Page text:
29 August – 16 September 2015
1. Average global sea level reached a record high in 2012, 3.5 centimetres above the 1993 to 2010 average.
2. Arctic ice levels reached record lows in 2012. The six lowest September ice extents have occurred in the last six years; September 2012 is the lowest ice extent on record.
3. 2012 saw the world's highest levels of greenhouse gases released by burning fossil fuels.
4. 2012 was among the top 10 years on record for global land and surface temperature since modern data collection began.
5. Surface temperatures in the Arctic are increasing at a rate about two times faster than the rest of the world.
6. Carbon dioxide emissions from burning fossil fuels hit new highs; for the first time, in Spring 2012, the atmospheric CO2 concentration exceeded 400 parts per million (ppm) at seven of the 13 Arctic observation sites.
8. Evidence from lake sediments, tree-rings and ice cores suggest that temperatures in recent decades have been higher than at any time in the past 2,000 years.
9. The ice that forms over the Arctic sea is shrinking so rapidly that it is predicted to melt away by the summer of 2015.
10. In the Arctic, precipitation is increasingly falling as rain during the winter months.
Many globally significant populations of animals can be found in the Arctic, including over half of the world's shorebird species, 80% of goose populations, several million reindeer, beluga whales and narwhals. Sea ice is an important element in the Arctic ecosystem for many species, from bacteria and unicellular algae on the underside of the ice to large mammals such as polar bears and ringed seals.
Recent Arctic Council assessment found that the impact of climate change on marine animals and birds is likely to be "profound." There are now fewer polar bears because they are finding it more difficult to hunt for food in the southern section of their ranges. Walruses are also being forced to hunt in deeper waters, where access to food is much more difficult. Herds of reindeer have declined by one-third since the 1990s as their access to food sources, breeding grounds, and historic migration routes have been altered. Sea ice is akin to an upside down coral reef; over 1000 species of ice algae living in direct association with arctic sea ice require its presence for survival. Ice algae along with some species of sub-ice phytoplankton are essential food sources for many animals and their survival and proliferation are paramount to a healthy food web. Copepods, amphipods, and other lipid-rich herbivorous zooplankton are uniquely adapted to eat these primary producers. All of these co-dependent species will be adversely affected by the loss of sea ice.
As arctic sea ice gets thinner and scarcer, the multitude of creatures that depend upon its existence and stability for their well-being are facing increasing jeopardy. Primary producers use photosynthesis to convert light into usable energy in the form of proteins, carbohydrates, and fats, and are then consumed by herbivorous zooplankton such as amphipods and copepods, which are in turn eaten by larger zooplankton, fish, seabirds, and even some marine mammals. The highest level of consumers at the top of the food chain includes animals such as whales, seals and polar bears.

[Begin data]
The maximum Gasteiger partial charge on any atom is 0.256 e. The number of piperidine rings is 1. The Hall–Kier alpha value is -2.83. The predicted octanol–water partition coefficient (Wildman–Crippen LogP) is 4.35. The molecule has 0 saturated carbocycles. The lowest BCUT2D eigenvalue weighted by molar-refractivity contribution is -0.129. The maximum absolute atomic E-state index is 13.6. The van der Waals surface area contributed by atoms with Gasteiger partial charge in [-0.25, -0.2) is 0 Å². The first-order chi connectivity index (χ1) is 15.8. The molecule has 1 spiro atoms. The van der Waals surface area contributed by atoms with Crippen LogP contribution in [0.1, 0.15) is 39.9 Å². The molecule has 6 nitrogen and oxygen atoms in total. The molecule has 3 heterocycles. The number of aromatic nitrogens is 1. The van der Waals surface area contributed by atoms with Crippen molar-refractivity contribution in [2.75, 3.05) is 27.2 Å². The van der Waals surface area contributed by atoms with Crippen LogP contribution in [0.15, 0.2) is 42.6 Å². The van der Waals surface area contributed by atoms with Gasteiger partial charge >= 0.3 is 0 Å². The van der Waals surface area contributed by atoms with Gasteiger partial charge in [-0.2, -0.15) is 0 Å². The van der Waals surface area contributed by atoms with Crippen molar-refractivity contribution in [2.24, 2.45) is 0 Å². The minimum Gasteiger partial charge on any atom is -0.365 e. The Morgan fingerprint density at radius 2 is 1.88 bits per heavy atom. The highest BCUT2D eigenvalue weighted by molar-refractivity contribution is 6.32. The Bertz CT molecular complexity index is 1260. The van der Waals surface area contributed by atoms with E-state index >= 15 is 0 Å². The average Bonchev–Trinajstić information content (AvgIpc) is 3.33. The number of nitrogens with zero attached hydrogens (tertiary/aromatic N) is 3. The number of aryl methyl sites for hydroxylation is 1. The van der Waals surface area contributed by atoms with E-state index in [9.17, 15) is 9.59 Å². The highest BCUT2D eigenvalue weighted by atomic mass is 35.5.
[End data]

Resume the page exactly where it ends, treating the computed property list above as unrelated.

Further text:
Many species of animals including seabirds, whales, and arctic fishes will have trouble keeping themselves fed without a proliferation of these fatty crustaceans and will suffer as populations of ice-associated zooplankton diminish along with the sea ice. These creatures will all have to travel farther to find less food and will consequently work harder and expend more indispensable energy to feed themselves and their offspring, ultimately burning more calories than they can consume, leading to the demise of many arctic species.
Shrinking sea ice is a major problem for arctic marine mammals not just because their sources of food will diminish, but because these animals are fundamentally reliant on sea ice for many essential aspects of their lives including hunting, reproducing, and raising their young. The most well-known mammal suffering from the loss of arctic sea ice is the polar bear. Their primary prey items are ice-dependent seals and with the ice thinning and being absent for more of the year, the polar bears’ hunting season has been shortened. This results in thinner bears, declining reproductive rates, and increasing cub mortality rates. It is projected that we will lose two-thirds of the world’s polar bears by 2050.
Bowhead whales, belugas, and narwhals will face problems including food shortages due to ice loss, entrapment in shifting ice, and increased predation by orcas expanding their hunting range into the warming arctic waters. Arctic seals and walruses, are already suffering from the troubling effects of habitat loss. Stable sea ice is a crucial component of successful reproduction and pup survival in all arctic seal species. The ice must be solid enough for mothers to haul out on and nurse their young, and for some species such as the ringed seal (Pusa hispida), sufficient snow cover is equally important. Some species build a birth lair by digging a cave into the snow cover on top of the sea ice for thermal insulation and pup protection, and without a proper lair, seal pups will likely die of hypothermia.
Vanishing sea ice is just the beginning of an imminent climate crisis and is an indication that we need to act now in order to prevent further irreparable damage to our planet. We must act together on a global scale to drastically reduce greenhouse gas emissions quickly and permanently. It is not too late to reimagine our future, but our window of opportunity to incite these critical changes is closing rapidly as our arctic sea ice is fast melting!
The Manifesto – A Call for a Change in Attitude Toward Our Oceans
1. Elysium Arctic explorers recognise that global climate change is intimately related to ocean change. For the world to address climate change, we must address ocean change.
2. The oceans play an essential role in regulating global climate and regional temperature, and are crucial for controlling the carbon, oxygen, and water cycles of the planet. The oceans are a vital part of the complex geophysical and biochemical systems that support life on Earth.
3. The exchanges of cold and warm water that take place in the Antarctic’s Southern Ocean and the seas of the Arctic are key drivers of ocean thermohaline circulation around the globe, and thus play a fundamental role in controlling the world’s climate.